Stress hormone, and not neurons, manage the fixed circadian rhythm that controls everything from sleep needs to body temperature, the researchers have found.
Our internal clock is controlled by some very distinct hereditary genes, known as clock genes. These genes are particularly active in the so-called suprachiasmatic nucleus area of the brain.
However, these areas of the brain are not directly linked by neurons, and this made researchers at the University of Copenhagen curious.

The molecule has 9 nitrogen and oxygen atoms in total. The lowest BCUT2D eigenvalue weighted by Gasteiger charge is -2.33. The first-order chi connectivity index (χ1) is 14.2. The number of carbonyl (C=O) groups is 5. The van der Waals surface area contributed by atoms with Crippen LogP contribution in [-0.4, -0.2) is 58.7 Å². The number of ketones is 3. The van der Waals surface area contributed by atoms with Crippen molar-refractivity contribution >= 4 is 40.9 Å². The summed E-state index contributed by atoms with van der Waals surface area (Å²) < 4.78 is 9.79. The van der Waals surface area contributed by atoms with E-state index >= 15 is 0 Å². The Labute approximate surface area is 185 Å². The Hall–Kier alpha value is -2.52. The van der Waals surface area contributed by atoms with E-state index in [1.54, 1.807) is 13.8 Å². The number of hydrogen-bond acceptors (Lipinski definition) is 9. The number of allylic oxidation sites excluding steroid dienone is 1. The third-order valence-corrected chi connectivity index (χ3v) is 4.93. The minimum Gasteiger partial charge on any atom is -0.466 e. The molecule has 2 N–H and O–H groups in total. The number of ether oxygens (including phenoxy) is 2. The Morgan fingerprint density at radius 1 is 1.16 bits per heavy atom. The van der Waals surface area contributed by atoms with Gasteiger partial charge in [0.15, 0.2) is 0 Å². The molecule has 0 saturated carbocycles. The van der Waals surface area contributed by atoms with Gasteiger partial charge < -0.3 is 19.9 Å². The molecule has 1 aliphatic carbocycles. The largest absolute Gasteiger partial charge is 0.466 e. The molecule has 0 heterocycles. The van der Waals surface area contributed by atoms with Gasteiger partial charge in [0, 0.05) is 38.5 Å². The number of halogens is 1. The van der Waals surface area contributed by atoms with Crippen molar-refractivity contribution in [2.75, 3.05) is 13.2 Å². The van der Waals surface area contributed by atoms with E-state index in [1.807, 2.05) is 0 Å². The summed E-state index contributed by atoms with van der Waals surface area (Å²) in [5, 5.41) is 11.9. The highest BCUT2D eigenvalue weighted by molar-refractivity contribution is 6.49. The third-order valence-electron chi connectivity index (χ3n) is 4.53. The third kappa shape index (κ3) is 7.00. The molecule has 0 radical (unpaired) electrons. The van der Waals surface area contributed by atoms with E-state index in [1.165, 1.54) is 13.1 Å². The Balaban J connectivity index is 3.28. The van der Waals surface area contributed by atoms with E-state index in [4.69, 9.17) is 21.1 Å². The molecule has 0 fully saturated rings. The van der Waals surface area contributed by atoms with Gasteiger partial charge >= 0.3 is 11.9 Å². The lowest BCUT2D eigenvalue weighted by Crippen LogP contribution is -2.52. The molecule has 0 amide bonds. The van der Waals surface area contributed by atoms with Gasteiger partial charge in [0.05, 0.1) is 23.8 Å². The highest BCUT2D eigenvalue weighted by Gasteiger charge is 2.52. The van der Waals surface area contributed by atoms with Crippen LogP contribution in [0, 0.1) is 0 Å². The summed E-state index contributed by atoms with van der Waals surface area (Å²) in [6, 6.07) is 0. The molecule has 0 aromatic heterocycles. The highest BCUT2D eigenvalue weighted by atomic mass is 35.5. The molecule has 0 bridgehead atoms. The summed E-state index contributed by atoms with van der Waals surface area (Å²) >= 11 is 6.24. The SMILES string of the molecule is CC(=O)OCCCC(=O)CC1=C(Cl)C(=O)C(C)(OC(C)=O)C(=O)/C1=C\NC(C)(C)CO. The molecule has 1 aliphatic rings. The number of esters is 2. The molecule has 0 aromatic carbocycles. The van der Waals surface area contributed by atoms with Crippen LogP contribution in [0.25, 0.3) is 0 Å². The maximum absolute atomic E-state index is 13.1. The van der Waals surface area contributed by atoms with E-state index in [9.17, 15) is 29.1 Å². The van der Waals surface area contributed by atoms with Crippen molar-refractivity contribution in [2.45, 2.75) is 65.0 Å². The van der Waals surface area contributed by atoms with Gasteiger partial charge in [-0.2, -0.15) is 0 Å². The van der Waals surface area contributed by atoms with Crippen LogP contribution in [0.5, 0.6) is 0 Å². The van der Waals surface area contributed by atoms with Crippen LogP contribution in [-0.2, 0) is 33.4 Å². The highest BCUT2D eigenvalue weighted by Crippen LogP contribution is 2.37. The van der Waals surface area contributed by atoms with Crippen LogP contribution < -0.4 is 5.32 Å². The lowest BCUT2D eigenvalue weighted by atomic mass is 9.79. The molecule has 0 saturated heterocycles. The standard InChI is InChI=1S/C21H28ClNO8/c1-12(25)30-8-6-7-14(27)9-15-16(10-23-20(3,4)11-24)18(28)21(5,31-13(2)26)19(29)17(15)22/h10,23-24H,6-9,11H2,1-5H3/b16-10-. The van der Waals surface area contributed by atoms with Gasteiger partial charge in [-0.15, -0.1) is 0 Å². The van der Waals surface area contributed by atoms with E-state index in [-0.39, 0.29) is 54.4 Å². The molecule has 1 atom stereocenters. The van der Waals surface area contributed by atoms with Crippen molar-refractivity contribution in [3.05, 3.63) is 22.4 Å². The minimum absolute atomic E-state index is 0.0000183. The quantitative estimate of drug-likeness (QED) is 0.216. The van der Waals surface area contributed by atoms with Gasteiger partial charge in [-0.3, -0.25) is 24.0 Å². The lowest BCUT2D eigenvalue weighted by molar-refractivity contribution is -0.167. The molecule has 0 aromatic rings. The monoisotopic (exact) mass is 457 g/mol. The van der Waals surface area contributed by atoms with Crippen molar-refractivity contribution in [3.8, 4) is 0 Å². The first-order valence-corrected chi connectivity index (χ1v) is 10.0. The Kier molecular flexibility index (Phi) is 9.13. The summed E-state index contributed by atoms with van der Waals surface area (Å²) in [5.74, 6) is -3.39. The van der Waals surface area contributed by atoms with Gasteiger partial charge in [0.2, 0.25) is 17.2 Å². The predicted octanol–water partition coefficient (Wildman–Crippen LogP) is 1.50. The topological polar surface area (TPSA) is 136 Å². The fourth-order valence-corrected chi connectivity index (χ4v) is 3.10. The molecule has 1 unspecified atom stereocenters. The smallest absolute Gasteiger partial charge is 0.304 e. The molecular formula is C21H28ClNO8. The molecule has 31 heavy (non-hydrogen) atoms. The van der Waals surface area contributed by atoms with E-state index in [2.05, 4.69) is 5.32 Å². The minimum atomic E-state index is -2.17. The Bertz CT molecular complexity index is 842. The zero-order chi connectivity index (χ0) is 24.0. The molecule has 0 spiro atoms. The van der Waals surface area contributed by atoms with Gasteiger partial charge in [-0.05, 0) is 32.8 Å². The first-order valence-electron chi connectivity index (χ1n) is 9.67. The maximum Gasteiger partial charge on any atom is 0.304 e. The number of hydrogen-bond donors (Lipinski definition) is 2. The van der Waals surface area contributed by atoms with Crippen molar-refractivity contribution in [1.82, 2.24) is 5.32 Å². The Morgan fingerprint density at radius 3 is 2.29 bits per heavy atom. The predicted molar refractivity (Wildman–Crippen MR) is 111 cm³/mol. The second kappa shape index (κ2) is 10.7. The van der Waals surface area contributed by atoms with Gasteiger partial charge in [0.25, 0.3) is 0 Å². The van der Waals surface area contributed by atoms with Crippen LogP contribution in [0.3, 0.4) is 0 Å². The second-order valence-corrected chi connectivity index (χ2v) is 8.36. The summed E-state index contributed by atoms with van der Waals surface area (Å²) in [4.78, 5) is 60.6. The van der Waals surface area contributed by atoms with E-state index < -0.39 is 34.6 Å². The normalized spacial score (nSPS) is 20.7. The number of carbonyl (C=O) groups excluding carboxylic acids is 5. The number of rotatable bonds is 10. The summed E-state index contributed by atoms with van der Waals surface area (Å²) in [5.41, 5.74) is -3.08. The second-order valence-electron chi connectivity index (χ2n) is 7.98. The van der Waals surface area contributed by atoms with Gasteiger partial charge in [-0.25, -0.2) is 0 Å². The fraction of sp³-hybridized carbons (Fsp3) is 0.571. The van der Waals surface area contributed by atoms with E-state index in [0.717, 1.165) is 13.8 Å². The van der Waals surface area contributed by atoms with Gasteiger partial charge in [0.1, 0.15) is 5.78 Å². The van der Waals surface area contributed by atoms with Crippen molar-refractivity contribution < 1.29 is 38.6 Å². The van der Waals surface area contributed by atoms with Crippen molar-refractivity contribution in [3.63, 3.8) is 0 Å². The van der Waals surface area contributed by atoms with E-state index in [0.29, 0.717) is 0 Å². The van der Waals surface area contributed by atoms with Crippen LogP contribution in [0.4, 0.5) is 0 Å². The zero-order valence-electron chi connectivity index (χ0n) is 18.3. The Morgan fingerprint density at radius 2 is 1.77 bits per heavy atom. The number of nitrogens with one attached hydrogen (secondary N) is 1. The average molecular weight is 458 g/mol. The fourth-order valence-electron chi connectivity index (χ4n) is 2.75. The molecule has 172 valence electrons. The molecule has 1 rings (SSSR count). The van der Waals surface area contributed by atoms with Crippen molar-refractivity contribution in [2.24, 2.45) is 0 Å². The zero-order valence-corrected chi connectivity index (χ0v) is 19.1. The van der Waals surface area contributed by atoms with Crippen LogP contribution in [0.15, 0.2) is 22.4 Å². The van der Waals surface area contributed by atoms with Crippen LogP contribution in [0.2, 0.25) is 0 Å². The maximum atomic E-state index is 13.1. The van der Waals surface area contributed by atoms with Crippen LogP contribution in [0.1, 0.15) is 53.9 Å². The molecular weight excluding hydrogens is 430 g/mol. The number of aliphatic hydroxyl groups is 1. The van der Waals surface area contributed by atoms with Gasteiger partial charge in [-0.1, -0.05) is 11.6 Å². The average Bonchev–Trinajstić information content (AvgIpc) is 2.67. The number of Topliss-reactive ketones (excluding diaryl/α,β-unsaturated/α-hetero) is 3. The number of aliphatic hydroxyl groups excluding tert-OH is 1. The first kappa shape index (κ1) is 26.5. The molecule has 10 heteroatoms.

Using lab tests, the team demonstrated that the circadian rhythm is controlled by the stress hormone, corticosterone.
"In humans, the hormone is known as cortisol, and although the sleep rhythm in rats is the opposite of ours, we basically have the same hormonal system," said Associate Professor Martin Fredensborg Rath from the Department of Neuroscience.